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For most of us from the U.S. (or “Westerners” in general), trips to the developing world are preceded by well-intentioned advice: negotiate taxi fares before you get in, carry a copy of your passport at all times, learn a few words in the local language and, inevitably…
Be flexible, be patient—things will happen when they happen. Time is different in different cultures.
But reflecting on the perception of “flexibility” in the U.S., I’d venture to say we are operating in a different universe rather than a different level.
For instance, take a standard U.S. job interview question about your ability to deal with uncertainty:
Tell us about a time when you had to adjust to accommodate a sudden change in plans.
For many of us, our minds probably jump to the time the overhead projector failed right before a presentation (catastrophe) or the news that 18 people were coming to the meeting instead of 12.
Few of us can say,
“Well, I remember this one week where our internet and phone were down, the front axle fell out of our primary transport vehicle, and our second-in-command was out sick with a spider bite.
…and did I mention we were running a children’s home, raising 38 kids? Rough week.”
In a First World context, it sounds like the apocalypse. But shockingly, when all of the above befell the Makaphutu Children’s Village last week, I hardly noticed. I mean, I saw the setbacks as they transpired but didn’t feel them. I just typed away on my laptop in the Makaphutu office as the blows came.
“Really? The front axle, eh?” I heard Nic, Makaphutu director, say on the phone from his office. And then, “Has the cable been stolen? Right.”
A wave of brainstorming, phone calls and adjustments ensued, interrupted by the occasional cup of tea. Several “Plan Bs” commenced (and Plan Cs and Ds) until all kids made it to school and play dates, all food donations made it to the community and all scrapes and bruises from the day received due attention.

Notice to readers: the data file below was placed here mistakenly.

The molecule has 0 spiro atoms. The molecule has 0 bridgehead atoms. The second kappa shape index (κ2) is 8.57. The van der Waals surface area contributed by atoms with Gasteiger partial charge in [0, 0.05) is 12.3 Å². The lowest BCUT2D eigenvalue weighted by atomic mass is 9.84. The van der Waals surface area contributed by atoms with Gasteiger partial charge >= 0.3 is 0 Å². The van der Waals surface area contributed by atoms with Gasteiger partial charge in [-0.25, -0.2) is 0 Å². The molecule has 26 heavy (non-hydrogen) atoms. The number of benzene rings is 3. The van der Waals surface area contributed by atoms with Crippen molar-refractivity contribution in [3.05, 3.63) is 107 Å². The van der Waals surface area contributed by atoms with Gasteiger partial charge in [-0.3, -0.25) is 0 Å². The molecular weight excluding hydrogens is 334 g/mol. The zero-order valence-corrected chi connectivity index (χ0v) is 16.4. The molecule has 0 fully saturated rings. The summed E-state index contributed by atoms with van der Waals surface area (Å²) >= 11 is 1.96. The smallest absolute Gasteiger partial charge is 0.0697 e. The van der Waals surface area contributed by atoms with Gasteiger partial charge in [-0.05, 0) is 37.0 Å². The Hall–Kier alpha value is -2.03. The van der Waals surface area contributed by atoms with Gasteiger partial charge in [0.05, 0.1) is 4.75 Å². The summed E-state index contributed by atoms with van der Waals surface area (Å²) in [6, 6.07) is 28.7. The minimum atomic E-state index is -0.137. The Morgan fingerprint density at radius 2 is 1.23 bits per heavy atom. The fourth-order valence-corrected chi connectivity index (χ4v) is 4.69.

These things happen, and life continues. Not just life, but an incredible, life-giving ministry continues to flourish, leaky pipes and all.
Being flexible isn’t just about being able to emotionally withstand change—it’s about gettin’ stuff done when everything comes tumbling down. When the only thing certain is uncertainty, what can you do besides trust the good Lord will provide and get to work?
Or as Nic described it to the Makaphutu kids at a Thursday night prayer meeting, “Pray like everything depends on God, and work like everything depends on you.”
Watching the staff at Makaphutu, I’m reminded how important their wisdom and knowledge of this area are. They know when to complain and when to be patient, when to make new plans and when to stick to the old ones, when to fix what’s broken and when to start over. That’s flexibility.
At the end of the day, caring for the children is clearly their priority. All efforts point there. In fact, nothing stops the office bustle faster than a child popping in to say hello or sitting down for a chat.
The staff here walks their road faithfully no matter what breaks or doesn’t show up. Makaphutu gets it done.
So next time you get a flat tire or lose your keys, send a little prayer to Makaphutu and the other organizations working around the world with daily doses of inconvenience.
Goodness knows they’re praying already…but still, a little extra wouldn’t hurt.
- Pray! Say a prayer for Makaphutu as they face the day to day challenges of their work. Pray for their staff and volunteers, their donors, their children, and social workers they work with.
- Read more about how Makaphutu fits with the mission of Loving South Africa.
- What inconveniences do you face in your own life? How can you power through them with the faith and commitment shown to us by Makaphutu?
- Consider donating to Loving South Africa. A donation of $70 can feed one AIDS-orphaned child for a month. Your contributions will help equip organizations, like Makaphutu, to care for their children and community.
About the Author: Laura is a journalism fellow with World Next Door. She graduated from the University of Arizona, Tucson with a degree in Animal Sciences and a minor in Spanish. She is constantly learning, making friends, dancing, and trying to understand her role in alleviating the suffering of others. Laura also attracts a lot of awkward situations.